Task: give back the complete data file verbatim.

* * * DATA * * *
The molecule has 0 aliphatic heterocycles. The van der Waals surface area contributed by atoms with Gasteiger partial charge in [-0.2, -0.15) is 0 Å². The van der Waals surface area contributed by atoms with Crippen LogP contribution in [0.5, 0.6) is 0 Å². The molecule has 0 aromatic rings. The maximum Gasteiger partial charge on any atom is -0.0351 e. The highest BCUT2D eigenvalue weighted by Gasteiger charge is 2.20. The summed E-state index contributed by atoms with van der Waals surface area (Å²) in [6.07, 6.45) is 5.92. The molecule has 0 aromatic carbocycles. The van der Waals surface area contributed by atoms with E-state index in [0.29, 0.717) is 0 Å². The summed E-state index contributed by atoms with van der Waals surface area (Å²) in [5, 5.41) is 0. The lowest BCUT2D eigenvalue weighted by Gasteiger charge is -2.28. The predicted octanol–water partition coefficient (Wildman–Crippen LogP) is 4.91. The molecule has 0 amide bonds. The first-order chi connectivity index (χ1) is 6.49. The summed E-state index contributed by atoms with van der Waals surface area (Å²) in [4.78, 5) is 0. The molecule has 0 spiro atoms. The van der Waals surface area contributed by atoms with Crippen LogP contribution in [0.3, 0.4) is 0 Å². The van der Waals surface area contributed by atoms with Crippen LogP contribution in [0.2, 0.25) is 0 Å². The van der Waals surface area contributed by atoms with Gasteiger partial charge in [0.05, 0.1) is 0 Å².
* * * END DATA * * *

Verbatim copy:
The molecule has 0 aliphatic heterocycles. The van der Waals surface area contributed by atoms with Gasteiger partial charge in [-0.2, -0.15) is 0 Å². The van der Waals surface area contributed by atoms with Crippen LogP contribution in [0.5, 0.6) is 0 Å². The molecule has 0 aromatic rings. The maximum Gasteiger partial charge on any atom is -0.0351 e. The highest BCUT2D eigenvalue weighted by Gasteiger charge is 2.20. The summed E-state index contributed by atoms with van der Waals surface area (Å²) in [6.07, 6.45) is 5.92. The molecule has 0 aromatic carbocycles. The van der Waals surface area contributed by atoms with E-state index in [0.29, 0.717) is 0 Å². The summed E-state index contributed by atoms with van der Waals surface area (Å²) in [5, 5.41) is 0. The lowest BCUT2D eigenvalue weighted by Gasteiger charge is -2.28. The predicted octanol–water partition coefficient (Wildman–Crippen LogP) is 4.91. The molecule has 0 amide bonds. The first-order chi connectivity index (χ1) is 6.49. The summed E-state index contributed by atoms with van der Waals surface area (Å²) in [4.78, 5) is 0. The molecule has 0 spiro atoms. The van der Waals surface area contributed by atoms with Crippen LogP contribution in [0.3, 0.4) is 0 Å². The van der Waals surface area contributed by atoms with Crippen LogP contribution in [0.2, 0.25) is 0 Å². The van der Waals surface area contributed by atoms with Gasteiger partial charge in [0.05, 0.1) is 0 Å².